Will Egypt’s bullying attitude help overcome its economic crisis?

Mohammed Nosseir
Mohammed Nosseir

Mohammed Nosseir


By : Mohammed Nosseir


:: A bullying attitude might work to move some nations forward, especially those that suffer from a rusty decision-making mechanism. It might work well when bureaucrats are resisting reform — if a clear vision exists. But adopting a bullying attitude without having a vision is like banging our heads against a wall.

Unless they are overcome quickly as per the government’s promise, the economic difficulties that currently entrap us in Egypt are bound to pose a serious threat to state stability. “We will enrich citizens first and then apply economic reform,” President Abdel Fattah El-Sisi declared during his presidential campaign. This was probably wishful thinking that eventually clashed with economic reality.

Over the last few years, two main pillars of Egypt’s economy have suffered badly; we are experiencing a sharp decline in domestic and foreign direct investments, and there has been a substantial drop in the number of tourists.

The effect of the current economic slowdown on Egyptians is reflected in significantly lower earnings and the harsh application of the government’s economic reform program, which has led to a substantial increase in the prices of goods and services.

The hyperinflation that we are living with forces Egyptian households to reduce their basic consumption, tap into their savings, sell some of their assets, and for the less fortunate, increase their debts.

At present, Egypt’s economy is neither driven by economists nor following a single school of thought. It is managed by government executives who are assigned tasks that need to be accomplished within a short timeframe, and who are not aware of the impact of their respective tasks on one another.

Furthermore, decisions are often articulated based on state statistics, the accuracy of which is not at all certain. Leaving the entire population to wonder about the economic reform program is increasing uncertainty and anxiety among citizens at a time when we need clear direction.

The recent fuel price hike was necessary to reduce government subsidy expenditures, which account for roughly a third of our budget. But a government plan to develop an alternative transportation method, to prompt citizens to stop using their private vehicles and start using public transport, has long been overdue.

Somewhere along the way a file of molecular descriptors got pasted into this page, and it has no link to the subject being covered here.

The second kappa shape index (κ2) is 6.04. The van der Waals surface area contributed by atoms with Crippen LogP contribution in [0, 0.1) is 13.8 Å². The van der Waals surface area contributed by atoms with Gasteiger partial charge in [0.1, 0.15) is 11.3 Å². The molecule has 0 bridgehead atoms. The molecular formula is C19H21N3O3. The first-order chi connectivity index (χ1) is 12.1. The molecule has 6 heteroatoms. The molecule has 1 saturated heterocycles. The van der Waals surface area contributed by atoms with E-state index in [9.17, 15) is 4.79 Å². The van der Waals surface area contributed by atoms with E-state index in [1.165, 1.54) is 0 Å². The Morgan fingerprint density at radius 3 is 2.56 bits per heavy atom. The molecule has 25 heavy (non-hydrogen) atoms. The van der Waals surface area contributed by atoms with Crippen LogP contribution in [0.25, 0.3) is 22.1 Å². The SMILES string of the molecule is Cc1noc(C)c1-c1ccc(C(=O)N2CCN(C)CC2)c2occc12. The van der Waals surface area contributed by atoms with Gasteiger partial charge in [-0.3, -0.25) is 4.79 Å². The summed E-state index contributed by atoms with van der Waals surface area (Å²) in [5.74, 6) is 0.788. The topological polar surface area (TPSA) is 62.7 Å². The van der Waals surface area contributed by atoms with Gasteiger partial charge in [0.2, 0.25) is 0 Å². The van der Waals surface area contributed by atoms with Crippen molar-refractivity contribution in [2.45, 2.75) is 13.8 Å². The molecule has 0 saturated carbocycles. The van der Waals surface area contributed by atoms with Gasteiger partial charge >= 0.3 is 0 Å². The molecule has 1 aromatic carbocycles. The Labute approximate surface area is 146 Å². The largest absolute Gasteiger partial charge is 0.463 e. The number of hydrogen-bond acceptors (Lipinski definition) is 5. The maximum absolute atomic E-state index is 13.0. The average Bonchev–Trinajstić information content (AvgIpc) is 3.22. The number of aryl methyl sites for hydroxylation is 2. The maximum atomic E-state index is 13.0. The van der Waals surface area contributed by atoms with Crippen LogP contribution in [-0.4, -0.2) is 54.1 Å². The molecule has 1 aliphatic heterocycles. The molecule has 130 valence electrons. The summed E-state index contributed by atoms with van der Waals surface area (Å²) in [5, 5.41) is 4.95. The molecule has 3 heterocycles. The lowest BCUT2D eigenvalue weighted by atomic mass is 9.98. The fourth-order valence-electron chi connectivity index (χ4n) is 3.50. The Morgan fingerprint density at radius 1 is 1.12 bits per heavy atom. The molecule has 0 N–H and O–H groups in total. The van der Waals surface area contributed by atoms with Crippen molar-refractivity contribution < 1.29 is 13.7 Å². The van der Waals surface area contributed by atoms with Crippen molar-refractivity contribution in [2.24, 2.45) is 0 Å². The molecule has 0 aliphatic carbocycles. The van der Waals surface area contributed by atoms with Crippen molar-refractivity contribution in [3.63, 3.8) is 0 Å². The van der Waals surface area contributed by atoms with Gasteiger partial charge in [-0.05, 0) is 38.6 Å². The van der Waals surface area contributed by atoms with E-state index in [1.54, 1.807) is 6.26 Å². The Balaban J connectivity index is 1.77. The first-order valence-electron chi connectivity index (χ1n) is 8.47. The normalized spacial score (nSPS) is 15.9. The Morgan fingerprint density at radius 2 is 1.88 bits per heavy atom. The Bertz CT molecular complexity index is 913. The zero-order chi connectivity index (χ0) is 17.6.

The government has not yet begun to tackle the real factors that hinder the flourishing of the tourism and export sectors, such as bureaucracy, corruption, deficient law enforcement and low productivity.

Mohammed Nosseir

We do not only lack a realistic functioning alternative; our traffic dilemma is further complicated because privately owned minibuses (an important means of transport) are unable to adjust their tariffs to meet the fuel price increase, so they are shortening their routes to compensate for higher fuel costs.

When the government decided to float Egypt’s currency, many pundits predicted this would reflect positively on our exports and on the tourism industry. But the fact that exports of ready-made garments — the most promising Egyptian industry — have increased by only 4 percent over the six-month period following the currency devaluation, and that there has been no noticeable increase in the number of tourists, discredit the argument that being cheaper is good for the economy.

The absence of an overall vision for the economy is our true dilemma. Egypt has been a cheap tourist destination, and a country known for its low production costs, for decades prior to the currency fluctuation. The government has not yet begun to tackle the real factors that hinder the flourishing of the tourism and export sectors, such as bureaucracy, corruption, deficient law enforcement and low productivity.

Applying bullying reforms while neglecting critical economic issues is pressuring our citizens, and the outcomes are unclear. Egyptians are used to living under difficult economic conditions, but the present situation is becoming considerably tougher. The state is narrowing public political and economic spheres, squeezing Egyptians to the maximum.

We are still living in an immature economy, in which the government and private citizens are spending unwisely and are unable to advance their revenues. Large numbers of Egyptians may support the ruling regime on political issues, but when it comes to their daily incomes, people will not put up with it for long.


:: Mohammed Nosseir, a liberal politician from Egypt, is a strong advocate of political participation and economic freedom. He can be reached on Twitter @MohammedNosseir.


:: Disclaimer: Views expressed by writers in the Column section are their own and do not reflect RiyadhVision’s point-of-view.














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